“As we start getting a year or two of data collection under our belts we will start to see areas of greater concern, where we may want to pursue some other hydrogeology studies,” Timmons said.

“We’ve been going out for the last four months almost weekly reaching out to various communities, one by one,” Chudnoff said. “As far away as Chama, Willard and Jal. But we’ve been having a lot of success here in the Socorro region. There’s a great deal of understanding and interest here as to why this is important.”

Timmons said the goal is to make the data public “because if that data are public it makes for better interpretations makes models work more effectively.”

She gives as an example the models for the San Agustin aquifer, which may be based on incomplete information.

“The models that have been created by people wanting to pump the water out are not filled with really good data,” Timmons said. “So having more publicly available data helps better inform the models that come out of this region.”

Once more accurate information is available on groundwater and aquifers, then New Mexico water laws can be looked at.

“Public supply wells operators are required to report water quality regularly but there isn’t a requirement in most regions to do any sort of water level reporting,” Timmons said. “So it’s an important consideration for New Mexicans who...live in a desert.”

With monitoring, single well communities may be able to avoid surprises like Magdalena’s water outage. “With the monitoring they can see real-time changes that are happening,” Chudnoff said.

In addition to installing new instrumentation on individual wells, the team locates monitoring systems already in place, “such as other entities as with a Home Owners Association or soil conservation district that could share their data with the network,” Chudnoff said. “It would help populate the statewide database.”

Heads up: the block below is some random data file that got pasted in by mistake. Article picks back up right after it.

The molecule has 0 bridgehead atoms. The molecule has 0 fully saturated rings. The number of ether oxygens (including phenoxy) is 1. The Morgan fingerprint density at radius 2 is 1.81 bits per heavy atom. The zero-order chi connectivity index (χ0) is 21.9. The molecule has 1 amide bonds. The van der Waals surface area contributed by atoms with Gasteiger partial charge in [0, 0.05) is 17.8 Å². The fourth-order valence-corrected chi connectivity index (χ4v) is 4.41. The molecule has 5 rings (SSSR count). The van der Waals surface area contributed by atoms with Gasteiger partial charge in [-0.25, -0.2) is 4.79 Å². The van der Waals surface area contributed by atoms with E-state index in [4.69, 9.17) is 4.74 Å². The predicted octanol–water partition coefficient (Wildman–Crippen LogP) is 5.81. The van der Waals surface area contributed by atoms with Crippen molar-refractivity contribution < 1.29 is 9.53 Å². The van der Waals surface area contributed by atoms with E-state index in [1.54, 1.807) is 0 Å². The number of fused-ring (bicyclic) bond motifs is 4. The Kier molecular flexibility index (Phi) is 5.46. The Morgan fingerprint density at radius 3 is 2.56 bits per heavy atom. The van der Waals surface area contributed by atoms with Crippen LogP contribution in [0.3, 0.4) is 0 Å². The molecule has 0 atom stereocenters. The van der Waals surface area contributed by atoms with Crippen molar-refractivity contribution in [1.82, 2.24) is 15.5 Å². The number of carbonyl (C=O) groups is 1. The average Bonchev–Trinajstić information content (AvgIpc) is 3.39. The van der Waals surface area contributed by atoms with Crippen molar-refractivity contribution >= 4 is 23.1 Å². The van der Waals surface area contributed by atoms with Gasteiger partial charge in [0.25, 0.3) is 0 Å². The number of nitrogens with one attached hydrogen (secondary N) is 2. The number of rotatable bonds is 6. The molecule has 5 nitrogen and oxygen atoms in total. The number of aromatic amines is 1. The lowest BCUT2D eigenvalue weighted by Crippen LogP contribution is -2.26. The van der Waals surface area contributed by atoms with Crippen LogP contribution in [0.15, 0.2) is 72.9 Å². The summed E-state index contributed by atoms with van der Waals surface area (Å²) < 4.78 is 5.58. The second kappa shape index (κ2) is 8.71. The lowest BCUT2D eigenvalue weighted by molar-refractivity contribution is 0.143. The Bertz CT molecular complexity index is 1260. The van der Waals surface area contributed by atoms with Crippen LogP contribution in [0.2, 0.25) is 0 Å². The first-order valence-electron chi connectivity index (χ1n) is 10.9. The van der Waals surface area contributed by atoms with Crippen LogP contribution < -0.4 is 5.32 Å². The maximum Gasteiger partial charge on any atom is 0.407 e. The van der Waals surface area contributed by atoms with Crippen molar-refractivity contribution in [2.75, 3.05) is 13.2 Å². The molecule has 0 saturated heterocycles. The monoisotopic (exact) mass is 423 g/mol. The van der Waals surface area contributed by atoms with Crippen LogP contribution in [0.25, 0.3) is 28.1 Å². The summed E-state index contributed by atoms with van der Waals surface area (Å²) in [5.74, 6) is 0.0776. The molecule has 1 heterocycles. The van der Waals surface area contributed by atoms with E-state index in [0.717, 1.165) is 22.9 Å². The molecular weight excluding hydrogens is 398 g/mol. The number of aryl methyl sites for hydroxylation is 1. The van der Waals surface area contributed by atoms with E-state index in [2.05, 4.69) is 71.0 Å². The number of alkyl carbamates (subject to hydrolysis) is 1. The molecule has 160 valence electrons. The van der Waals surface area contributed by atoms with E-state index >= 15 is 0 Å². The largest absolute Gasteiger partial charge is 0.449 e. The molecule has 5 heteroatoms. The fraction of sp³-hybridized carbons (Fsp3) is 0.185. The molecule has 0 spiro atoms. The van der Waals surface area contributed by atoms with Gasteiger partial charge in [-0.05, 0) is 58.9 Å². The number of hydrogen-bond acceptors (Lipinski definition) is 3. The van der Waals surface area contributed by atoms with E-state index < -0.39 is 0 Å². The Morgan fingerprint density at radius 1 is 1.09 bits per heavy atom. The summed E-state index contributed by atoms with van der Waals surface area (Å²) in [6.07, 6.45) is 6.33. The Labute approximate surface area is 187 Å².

Timmons said there are a some people who are afraid to share information and the location of their privately owned well.

“But private wells are trackable through their well records at the engineer’s office,” Timmons said. “So the concern about having their data be public or their location be public is...it’s already (in the public record). We hope to see if they’re willing to work with us.”

Another concern is groundwater near the Rio Grande.

“The river adds water to the groundwater supply, but then the wells are taking it back out,” Chudnoff said. “(This results in) the groundwater not getting as recharged as much. Without monitoring you don’t know.”

She likened it to taking money out of your checking account without putting money back in.

According to Timmons and Chudnoff, the Collaborative Groundwater Monitoring Network, funded by Healy Foundation and the Aquifer Mapping Program, will soon provide a web or mobile-accessible data entry portal for public water systems to upload water level measurements that they perform and real-time graphics showing the trend in water level change.

In addition, the Aquifer Mapping Program, in cooperation with New Mexico Rural Water Association and the Environmental Department will conduct training which will provide outreach to water operators and others who measure water levels.

To be a part of the Collaborative Groundwater Monitoring Network, a well owner or operator can submit accurate water level measurements to the New Mexico Bureau of Geology and Mineral Resources database to become publicly available data.

Email water_levels@nmbg.nmt.edu for more details.